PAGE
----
Tourism offers much to the EU gets a little

Antonio Tajani, Vice-President of the EC in charge of Industry and Entrepreneurship, travelled to Athens, where he attended the conference organised by the Association of Greek Tourism Enterprises (SETE). (EC Audio Visual Services).

Antonio Tajani, Vice-President of the EC in charge of Industry and Entrepreneurship, travelled to Athens, where he attended the conference organised by the Association of Greek Tourism Enterprises (SETE). (EC Audio Visual Services).

The summer giant of European tourism woke up again from its winter hibernation and is about to favour the crisis and unemployment stricken southern regions of the Old Continent and not only. For a brief period of one week or so the entire population of countries in the misty and grey north travel southwards to the sun. At the same time they help revive the sleepy during the winter months sea-side resort towns and villages in the Mediterranean coasts. In this way the sun thirsty northerners create millions of jobs in the recession stricken regions of Spain, Italy, Greece, Cyprus and south France but also in mega tourist destinations like Paris, London, Rome and Berlin.

Offers much gets a little

There is no doubt that the European tourist sector is a major industry for the Union, producing large parts of the GDP in many countries and offering millions of jobs. Unfortunately the EU budget spends almost nothing for the sectors’ development, while other sectors of economic activity of great interest to Germany or France attract billions every year from the Brussels’ spending. This is another indication that the EU is gradually developing an ideology of empire, where the peripheral countries are of secondary interest in relation to the central regions (see Elias Lacon’s story “Is the EU’s enlargement over-stretched?”).

In the south, tourism remains the heavy industry of Greece, Spain, Portugal south France and Italy. Almost one sixth of the Greek GDP comes from tourism, while in Cyprus this percentage is close to one-third. Entire regions and millions of jobs depend completely on tourism. It’s not only hotels and taverns that profit from this business. Agricultural production and other local petty industries make a living during the five month summer tourist period from May to September.

On top of that private investments in tourism offer good employment opportunities all year round in countries and regions favoured by the preferences of European holiday makers. Apart from the sun and sea holidays, the industry has developed a whole array of subsectors like religious, health and education tourist activities.

One billion trips

According to the Eurostat, every year EU citizens make around one billion holiday trips. In 2011, the most recent reference year for which complete data is available, residents of the European Union made 1.04 billion holiday trips and spent 5.7 billion nights during those trips. Tourist expenditure amounted to EUR 338 billion. It is even more interesting to note that around 80% of those nights and money spent by EU citizens during their holidays are realised either within their home country or in another EU member state.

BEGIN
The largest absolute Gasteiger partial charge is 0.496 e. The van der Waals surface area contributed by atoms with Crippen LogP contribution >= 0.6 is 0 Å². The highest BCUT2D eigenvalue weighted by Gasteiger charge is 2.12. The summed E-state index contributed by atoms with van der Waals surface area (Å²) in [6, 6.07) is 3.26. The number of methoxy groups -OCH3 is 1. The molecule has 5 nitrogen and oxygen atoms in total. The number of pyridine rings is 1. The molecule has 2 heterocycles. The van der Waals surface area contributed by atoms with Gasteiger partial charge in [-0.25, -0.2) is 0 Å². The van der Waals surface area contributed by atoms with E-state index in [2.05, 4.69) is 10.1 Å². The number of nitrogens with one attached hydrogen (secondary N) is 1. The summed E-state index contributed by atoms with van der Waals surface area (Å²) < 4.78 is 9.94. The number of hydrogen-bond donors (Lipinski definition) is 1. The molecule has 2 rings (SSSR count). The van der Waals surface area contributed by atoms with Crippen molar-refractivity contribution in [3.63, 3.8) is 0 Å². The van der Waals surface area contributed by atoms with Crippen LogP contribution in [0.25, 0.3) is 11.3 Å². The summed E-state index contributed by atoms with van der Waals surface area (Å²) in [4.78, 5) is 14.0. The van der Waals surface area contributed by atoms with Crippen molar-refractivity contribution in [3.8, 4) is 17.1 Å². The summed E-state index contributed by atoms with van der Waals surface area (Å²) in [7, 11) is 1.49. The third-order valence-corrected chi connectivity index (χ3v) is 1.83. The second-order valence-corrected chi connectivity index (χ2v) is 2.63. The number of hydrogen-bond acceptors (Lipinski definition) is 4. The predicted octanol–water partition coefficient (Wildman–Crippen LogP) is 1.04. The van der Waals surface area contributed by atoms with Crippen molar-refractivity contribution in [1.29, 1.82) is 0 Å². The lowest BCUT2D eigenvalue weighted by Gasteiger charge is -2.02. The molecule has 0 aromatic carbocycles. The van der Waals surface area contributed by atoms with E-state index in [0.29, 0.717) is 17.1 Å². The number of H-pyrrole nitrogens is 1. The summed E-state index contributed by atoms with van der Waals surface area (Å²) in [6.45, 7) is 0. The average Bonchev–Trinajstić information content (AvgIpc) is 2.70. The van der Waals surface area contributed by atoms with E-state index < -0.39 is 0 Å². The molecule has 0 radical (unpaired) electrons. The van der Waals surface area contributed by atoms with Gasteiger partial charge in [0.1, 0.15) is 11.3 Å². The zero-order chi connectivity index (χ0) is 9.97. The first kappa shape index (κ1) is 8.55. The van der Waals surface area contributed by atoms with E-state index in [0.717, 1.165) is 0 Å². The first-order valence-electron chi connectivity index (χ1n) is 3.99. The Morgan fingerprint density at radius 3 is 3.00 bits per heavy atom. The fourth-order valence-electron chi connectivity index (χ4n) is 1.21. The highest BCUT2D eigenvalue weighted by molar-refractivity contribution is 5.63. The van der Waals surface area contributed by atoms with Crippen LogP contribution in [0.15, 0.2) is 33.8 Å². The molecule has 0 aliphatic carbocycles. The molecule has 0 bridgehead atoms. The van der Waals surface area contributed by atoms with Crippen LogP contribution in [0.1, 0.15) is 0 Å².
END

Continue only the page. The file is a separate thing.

In this way the demand by EU citizens for holidays is feeding almost exclusively the internal offer. The huge EU tourist industry however attracts also millions of visitors from around the world. The groups of tourists from Asia taking pictures, is a standard view in the south of Europe but also in prime destinations like Paris.

Trips, Nights, Expenditure EU27 ( 2011)

graph tourismThe internal wave of holiday makers remains though the prime force behind the European tourist industry. According to Eurostat, “More than 3 out of 4 trips were domestic trips (in 2011) – i.e. trips in the tourist’s own country – but in terms of nights spent and expenditure, domestic trips accounted for 60 % and 46 % of the total respectively. For most EU countries, the domestic market was dominant; only for the Benelux countries and Slovenia this was not the case. In the case of Belgium and Luxembourg, more tourists spent their holidays in France – the number one foreign destination – than in their own country”.

Coming to the preference of the EU holiday makers on the average 23.7% of all trips were made in a foreign country: 17.2 % in another EU Member State, 6.5 % outside the Union. Spain was for EU residents the number 1 foreign destination, in terms of number of trips as well as number of nights spent or expenditure. 3 % of all trips made by Europeans were spent in Spain (or 13 % of all trips abroad), followed by Italy and France.

Eurostat notes that “Neighbouring or nearby country was the preferred foreign destination for holiday trips of nearly all the European tourists (in 2011). However, this was not the case for tourists from Romania (Italy), Sweden (Greece) and the UK (Spain). In terms of duration and expenditure, the proximity of the destination became less dominant: further away destinations – also outside Europe – took a bigger share”.

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